Marine Scotland

Award winning engagement on Marine Protected Areas

March 23, 2015 by 1 Comment | Category Marine Planning, Marine Scotland general

Marine Scotland’s Marine Environment Branch recently won the engagement award for the Scottish Public Service Awards for their work on Marine Protected Areas (MPAs).

Over the last 4 years, 30 Scottish Marine Protected Areas or MPAs have been designated – 17 MPAs in Scottish territorial waters and 13 MPAs in offshore waters. This has involved many things, including an extended 16 week consultation in 2013 and a further 6 weeks at the start of 2014: substantially longer than the 12 week statutory minimum to allow more time for stakeholders to fully consider the proposals. In total, 14,717 responses were received and analysed.

The work for all of this started in 2011-2012, with five national workshops covering a range of interests and work, such as data collection and requesting views from stakeholders on initial proposals. Then between April and July 2013, nine regional events were set up with mobile, static and dive fishing community interests around Scotland: Campbeltown, Troon, Oban, Stornoway, Ullapool, Kirkwall and Lerwick, Mallaig, and Kyle of Lochalsh. A further two events were held for proposed MPAs in offshore waters. The main aim of these events was to maximise fishing industry understanding of how the site options were developed and the evidence used and the team heard from a wide range of attendees that they would want to be involved in the management of MPAs, so work started early to get the local management of MPAs right, through community based management plans.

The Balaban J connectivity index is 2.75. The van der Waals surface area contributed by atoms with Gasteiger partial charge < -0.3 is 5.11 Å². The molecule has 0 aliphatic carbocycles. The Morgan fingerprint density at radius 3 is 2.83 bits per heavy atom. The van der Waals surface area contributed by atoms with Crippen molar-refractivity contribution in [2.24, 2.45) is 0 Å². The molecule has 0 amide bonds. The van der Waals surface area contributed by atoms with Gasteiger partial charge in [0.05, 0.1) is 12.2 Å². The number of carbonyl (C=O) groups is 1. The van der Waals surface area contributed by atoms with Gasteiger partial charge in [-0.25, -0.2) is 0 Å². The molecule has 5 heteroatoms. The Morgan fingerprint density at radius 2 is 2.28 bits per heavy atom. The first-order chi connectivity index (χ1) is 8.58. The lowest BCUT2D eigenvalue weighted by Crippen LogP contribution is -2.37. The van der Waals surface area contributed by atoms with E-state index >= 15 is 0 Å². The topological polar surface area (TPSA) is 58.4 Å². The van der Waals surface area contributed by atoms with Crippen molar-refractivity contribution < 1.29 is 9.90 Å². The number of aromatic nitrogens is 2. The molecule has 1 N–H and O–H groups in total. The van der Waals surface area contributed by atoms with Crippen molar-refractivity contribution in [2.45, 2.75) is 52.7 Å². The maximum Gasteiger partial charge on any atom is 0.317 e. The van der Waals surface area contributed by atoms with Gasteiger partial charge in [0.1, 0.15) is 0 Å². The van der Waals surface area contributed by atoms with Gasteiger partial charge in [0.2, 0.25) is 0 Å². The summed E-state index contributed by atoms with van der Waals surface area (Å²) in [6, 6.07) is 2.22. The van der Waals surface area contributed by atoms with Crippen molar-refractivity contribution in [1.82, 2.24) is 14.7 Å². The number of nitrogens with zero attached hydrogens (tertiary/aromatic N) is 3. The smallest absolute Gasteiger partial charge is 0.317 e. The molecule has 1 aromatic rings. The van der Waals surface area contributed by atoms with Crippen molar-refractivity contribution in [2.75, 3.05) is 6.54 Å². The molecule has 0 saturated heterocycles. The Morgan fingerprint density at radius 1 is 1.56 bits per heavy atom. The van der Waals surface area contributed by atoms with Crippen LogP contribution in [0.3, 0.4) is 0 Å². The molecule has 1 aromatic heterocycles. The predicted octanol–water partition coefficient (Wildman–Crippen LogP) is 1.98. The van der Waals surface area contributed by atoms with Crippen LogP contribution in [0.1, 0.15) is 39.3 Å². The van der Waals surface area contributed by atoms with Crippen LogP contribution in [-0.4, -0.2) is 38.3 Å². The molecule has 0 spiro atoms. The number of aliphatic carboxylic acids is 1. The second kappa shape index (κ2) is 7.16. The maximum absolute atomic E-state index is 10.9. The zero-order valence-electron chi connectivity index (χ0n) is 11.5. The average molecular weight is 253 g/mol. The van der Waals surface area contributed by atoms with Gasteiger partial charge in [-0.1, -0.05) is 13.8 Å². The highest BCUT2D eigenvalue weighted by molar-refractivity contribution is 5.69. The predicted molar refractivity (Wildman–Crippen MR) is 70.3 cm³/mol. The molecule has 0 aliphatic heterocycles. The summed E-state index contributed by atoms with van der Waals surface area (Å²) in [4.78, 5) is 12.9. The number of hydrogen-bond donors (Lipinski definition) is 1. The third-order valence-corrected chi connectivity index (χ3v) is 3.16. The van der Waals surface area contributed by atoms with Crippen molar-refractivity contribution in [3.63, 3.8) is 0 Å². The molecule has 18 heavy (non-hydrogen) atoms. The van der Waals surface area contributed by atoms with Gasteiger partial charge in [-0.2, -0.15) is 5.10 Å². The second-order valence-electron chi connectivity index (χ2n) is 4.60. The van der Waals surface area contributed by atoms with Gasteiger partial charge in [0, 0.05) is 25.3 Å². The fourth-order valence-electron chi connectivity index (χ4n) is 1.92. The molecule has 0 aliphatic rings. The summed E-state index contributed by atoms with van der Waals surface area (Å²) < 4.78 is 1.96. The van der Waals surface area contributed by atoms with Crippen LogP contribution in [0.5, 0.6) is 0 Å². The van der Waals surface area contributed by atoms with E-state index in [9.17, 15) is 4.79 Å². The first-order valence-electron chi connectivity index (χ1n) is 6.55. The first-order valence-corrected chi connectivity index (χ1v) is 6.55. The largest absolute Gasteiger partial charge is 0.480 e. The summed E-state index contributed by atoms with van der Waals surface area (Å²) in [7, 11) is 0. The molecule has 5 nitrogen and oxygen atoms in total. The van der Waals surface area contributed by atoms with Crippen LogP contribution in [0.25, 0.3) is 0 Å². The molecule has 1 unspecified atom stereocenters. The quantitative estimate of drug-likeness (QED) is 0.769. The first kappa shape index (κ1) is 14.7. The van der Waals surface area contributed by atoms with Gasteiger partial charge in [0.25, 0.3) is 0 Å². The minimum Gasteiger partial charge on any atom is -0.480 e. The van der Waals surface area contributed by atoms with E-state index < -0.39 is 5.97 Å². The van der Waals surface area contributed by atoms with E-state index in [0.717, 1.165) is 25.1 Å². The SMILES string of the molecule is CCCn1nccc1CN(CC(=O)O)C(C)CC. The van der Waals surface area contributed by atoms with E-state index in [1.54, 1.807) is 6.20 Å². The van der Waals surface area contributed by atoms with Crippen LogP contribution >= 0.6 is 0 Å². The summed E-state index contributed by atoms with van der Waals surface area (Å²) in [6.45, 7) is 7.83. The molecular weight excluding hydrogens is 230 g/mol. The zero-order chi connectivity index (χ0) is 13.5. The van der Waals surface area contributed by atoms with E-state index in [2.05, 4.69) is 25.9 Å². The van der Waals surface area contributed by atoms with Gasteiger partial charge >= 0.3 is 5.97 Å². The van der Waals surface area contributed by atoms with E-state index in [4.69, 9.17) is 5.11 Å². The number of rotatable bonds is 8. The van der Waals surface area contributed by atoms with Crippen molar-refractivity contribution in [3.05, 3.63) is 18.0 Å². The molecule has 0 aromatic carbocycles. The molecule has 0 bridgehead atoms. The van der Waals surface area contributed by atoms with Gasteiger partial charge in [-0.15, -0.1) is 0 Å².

No sooner had fisheries pre-consultation tour finished than it was time to go back on the road for the official consultation tour in partnership with other colleagues developing the draft National Marine Plan and the offshore renewables Draft Sectoral Plans – known as the Planning Scotland’s Seas consultation – to the main coastal towns and communities around the country.

In addition to providing support at these events, Scottish Natural Heritage (SNH) and the Joint Nature Conservation Committee (JNCC) also held a number of their own drop-in events, which allowed those further afield to have a chance to hear what was being planned for a network of MPAs, as well as to ask questions on the development of local MPAs.

In combination with the SNH and JNCC drop-in events, the team completed a total of 56 consultation events, which made it the most comprehensive marine planning consultation event programme to date in Scotland.

And as if all that wasn’t enough, the team did a further nine coastal workshops as part of a study that considered the potential effects of fisheries displacement that may occur as a consequence of future MPA management.

More Information

So what’s a Marine Protected Area (MPA)?

MPAs are designed to conserve a selection of marine species and habitats and offer invaluable long-term support for the services our seas provide to society, and with these new designations, approximately 20% of Scotland’s seas are now in protected areas.

These MPAs protect a range of habitats and species including flameshell and horse-mussel beds, the common skate and ocean quahog, a large mollusc which can live for centuries and new areas also include new areas for seabirds, in particular for black guillemot as well as designations to conserve habitats they and other seabirds depend on.

There are also Special Areas of Conservation (SACs) are those which have been given greater protection under the The Habitat’s Directive because of a possible threat to the special habitats or species which they contain and to provide increased protection to a variety of animals, plants and habitats of importance to biodiversity both on a national and international scale.


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